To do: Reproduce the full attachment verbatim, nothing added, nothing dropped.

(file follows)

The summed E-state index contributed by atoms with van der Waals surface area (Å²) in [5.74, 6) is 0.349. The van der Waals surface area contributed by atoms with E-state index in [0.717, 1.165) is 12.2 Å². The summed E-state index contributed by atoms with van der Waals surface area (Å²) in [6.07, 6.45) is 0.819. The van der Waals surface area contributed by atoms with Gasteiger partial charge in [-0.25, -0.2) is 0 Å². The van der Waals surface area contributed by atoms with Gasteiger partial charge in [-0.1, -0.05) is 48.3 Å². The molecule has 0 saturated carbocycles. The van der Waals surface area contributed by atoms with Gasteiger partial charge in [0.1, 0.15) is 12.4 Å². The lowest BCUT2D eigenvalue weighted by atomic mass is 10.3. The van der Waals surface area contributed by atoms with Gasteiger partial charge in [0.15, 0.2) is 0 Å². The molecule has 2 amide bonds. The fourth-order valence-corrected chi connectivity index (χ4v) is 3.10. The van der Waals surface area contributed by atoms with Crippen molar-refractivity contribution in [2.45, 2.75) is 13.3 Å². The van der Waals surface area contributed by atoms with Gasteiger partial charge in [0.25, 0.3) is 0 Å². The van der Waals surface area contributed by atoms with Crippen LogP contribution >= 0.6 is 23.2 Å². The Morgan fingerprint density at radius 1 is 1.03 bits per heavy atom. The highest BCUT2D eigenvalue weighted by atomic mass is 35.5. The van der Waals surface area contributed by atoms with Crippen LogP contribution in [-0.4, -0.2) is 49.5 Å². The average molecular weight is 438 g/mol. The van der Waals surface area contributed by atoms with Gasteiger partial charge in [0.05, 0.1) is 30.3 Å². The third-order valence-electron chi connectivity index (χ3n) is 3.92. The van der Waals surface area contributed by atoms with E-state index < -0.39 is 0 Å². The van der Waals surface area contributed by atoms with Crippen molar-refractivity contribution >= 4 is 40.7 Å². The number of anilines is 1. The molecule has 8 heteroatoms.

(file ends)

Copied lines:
The summed E-state index contributed by atoms with van der Waals surface area (Å²) in [5.74, 6) is 0.349. The van der Waals surface area contributed by atoms with E-state index in [0.717, 1.165) is 12.2 Å². The summed E-state index contributed by atoms with van der Waals surface area (Å²) in [6.07, 6.45) is 0.819. The van der Waals surface area contributed by atoms with Gasteiger partial charge in [-0.25, -0.2) is 0 Å². The van der Waals surface area contributed by atoms with Gasteiger partial charge in [-0.1, -0.05) is 48.3 Å². The molecule has 0 saturated carbocycles. The van der Waals surface area contributed by atoms with Gasteiger partial charge in [0.1, 0.15) is 12.4 Å². The lowest BCUT2D eigenvalue weighted by atomic mass is 10.3. The van der Waals surface area contributed by atoms with Gasteiger partial charge in [0.15, 0.2) is 0 Å². The molecule has 2 amide bonds. The fourth-order valence-corrected chi connectivity index (χ4v) is 3.10. The van der Waals surface area contributed by atoms with Crippen molar-refractivity contribution in [2.45, 2.75) is 13.3 Å². The van der Waals surface area contributed by atoms with Gasteiger partial charge in [0.25, 0.3) is 0 Å². The van der Waals surface area contributed by atoms with Crippen LogP contribution >= 0.6 is 23.2 Å². The Morgan fingerprint density at radius 1 is 1.03 bits per heavy atom. The highest BCUT2D eigenvalue weighted by atomic mass is 35.5. The van der Waals surface area contributed by atoms with Crippen LogP contribution in [-0.4, -0.2) is 49.5 Å². The average molecular weight is 438 g/mol. The van der Waals surface area contributed by atoms with Gasteiger partial charge in [0.05, 0.1) is 30.3 Å². The third-order valence-electron chi connectivity index (χ3n) is 3.92. The van der Waals surface area contributed by atoms with E-state index < -0.39 is 0 Å². The van der Waals surface area contributed by atoms with Crippen molar-refractivity contribution >= 4 is 40.7 Å². The number of anilines is 1. The molecule has 8 heteroatoms.